If you’re reading this article, chances are you’re thinking about buying a new Mac and may be in need of a little guidance. Fortunately, we’re quite familiar with Apple’s family of Macs, and we’re happy to help you choose the right Mac for you. This buying guide provides an overview of all the Mac models available, with specs, reviews, release dates, and reviews. So get your wallet ready and let us help you pick your perfect Mac.
What is it? The MacBook Air is Apple’s most affordable laptop. Apple currently offers two 13-inch standard configurations with an M2 processor and one 13-inch model with an M1 processor.
Who’s it for? The MacBook Air is ideal for the budget-conscious. It’s also for anyone who is always on the go, doesn’t want to be bogged down by a regular-size laptop, and needs a computer that’s more versatile than an iPad.
What are the specifications? Apple offers two standard configurations of the M2 model:
$1,199 model: Apple 8-core M2 SoC with 8GB of memory, an 8-core GPU, and a 16-core Neural Engine; 256GB SSD, two Thunderbolt/USB 4 ports
$1,499 model: Apple 8-core M2 SoC with 8GB of memory, a 10-core GPU, and a 16-core Neural Engine; 512GB SSD, two Thunderbolt/USB 4 ports
Apple also sells one MacBook Air with the older M1 SoC:
$999 model: Apple 8-core M1 SoC with 8GB of memory, a 7-core GPU, and a 16-core Neural Engine; 256GB SSD, two Thunderbolt/USB 4 ports
How do I connect stuff? The MacBook Air has only a pair of Thunderbolt/USB 4 connectors. If you want to connect USB-A devices, you need either a USB-C to USB adapter, like Apple’s $19 one, or a USB-C hub that has USB-A ports.
The MacBook Air has built-in Wi-Fi for connecting to a network. It also provides built-in Bluetooth for wirelessly connecting a mouse or other peripherals. If you want to connect to an ethernet network, you need an adapter.
How fast is it? The M2 provides performance that is leaps and bounds faster than the Intel processors that were previously found in the MacBook Air, and Apple claims an 18 percent total CPU improvement over the M1, and a 35 percent improvement in graphics speed. It’s plenty fast enough for general purpose use—it’s actually close to performing like the 13-inch M1 MacBook Pro in this situation. But because it doesn’t have a fan to keep the computer cool, it may throttle down its speed during long processing sessions, such as video editing or compiling code. Even then, it’s still plenty fast.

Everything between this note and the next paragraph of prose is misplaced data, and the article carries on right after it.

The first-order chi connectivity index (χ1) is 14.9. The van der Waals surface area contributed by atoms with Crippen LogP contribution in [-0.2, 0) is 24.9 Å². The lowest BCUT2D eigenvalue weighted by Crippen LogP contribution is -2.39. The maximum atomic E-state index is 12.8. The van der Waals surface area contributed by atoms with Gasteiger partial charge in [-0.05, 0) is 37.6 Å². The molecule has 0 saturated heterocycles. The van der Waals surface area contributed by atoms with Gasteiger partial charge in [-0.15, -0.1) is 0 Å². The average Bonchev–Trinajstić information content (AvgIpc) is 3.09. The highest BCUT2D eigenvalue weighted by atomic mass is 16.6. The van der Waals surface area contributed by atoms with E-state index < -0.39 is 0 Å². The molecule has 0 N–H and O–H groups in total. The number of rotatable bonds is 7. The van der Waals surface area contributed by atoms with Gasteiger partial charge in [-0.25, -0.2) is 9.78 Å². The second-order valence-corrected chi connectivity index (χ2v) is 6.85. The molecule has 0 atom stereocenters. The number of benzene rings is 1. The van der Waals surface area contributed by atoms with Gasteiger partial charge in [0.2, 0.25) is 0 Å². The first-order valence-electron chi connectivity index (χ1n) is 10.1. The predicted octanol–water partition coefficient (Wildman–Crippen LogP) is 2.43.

Macworld’s buying advice: The MacBook Air is a great affordable laptop for someone who does general-purpose work and moves around a lot, such as a student or a self-employed person. You can’t easily upgrade the storage or memory after purchase, so you should buy the model with the largest amount of storage you can afford.
One caveat: the MacBook Air with the M2 SoC will not be available until July 2022. Only the $999 M1 model is available now.
$1,299 model: Apple 8-core M2 SoC with 8GB of memory, a 10-core GPU, and a 16-core Neural Engine; 256GB SSD, two Thunderbolt/USB 4 ports
$1,499 model: Apple 8-core M2 SoC with 8GB of memory, a 10-core GPU, and a 16-core Neural Engine; 512GB SSD, two Thunderbolt/USB 4 ports
The 13-inch Retina display has a native resolution of 2560×1600, and macOS offers a scaled resolution up to 1680×1050.
What is the Touch Bar? All 13-inch MacBook Pro models include the Touch Bar interface at the top of the keyboard. The Touch Bar is an input device that sits on top of the keyboard. It’s basically a narrow touchscreen. The buttons and controls available on the Touch Bar change depending on the software you are using. Learn more about the Touch Bar.
How do I connect stuff? No need to worry about wireless connectivity: the MacBook Pro has Wi-Fi and Bluetooth.
It’s the wired connectivity you need to be concerned with. The MacBook Pro has only two Thunderbolt/USB 4 ports that are compatible with USB-C. If you have a Thunderbolt device, you can plug it directly into the laptop. The same goes for any USB-C device. However, if you have wired devices that aren’t USB-C or are an older version of Thunderbolt, you’ll need an adapter. We have a separate MacBook Pro Thunderbolt adapter guide to help you decide which ones you’ll need. Unfortunately, be prepared to shell out a good amount of extra cash.
How fast is it? The 13-inch MacBook Pro performs like the MacBook Air, since they have the same processor. But the MacBook Pro’s design lends itself to being able to keep cool and maintain its speed, while the thinner MacBook Air needs to throttle down for long processing tasks.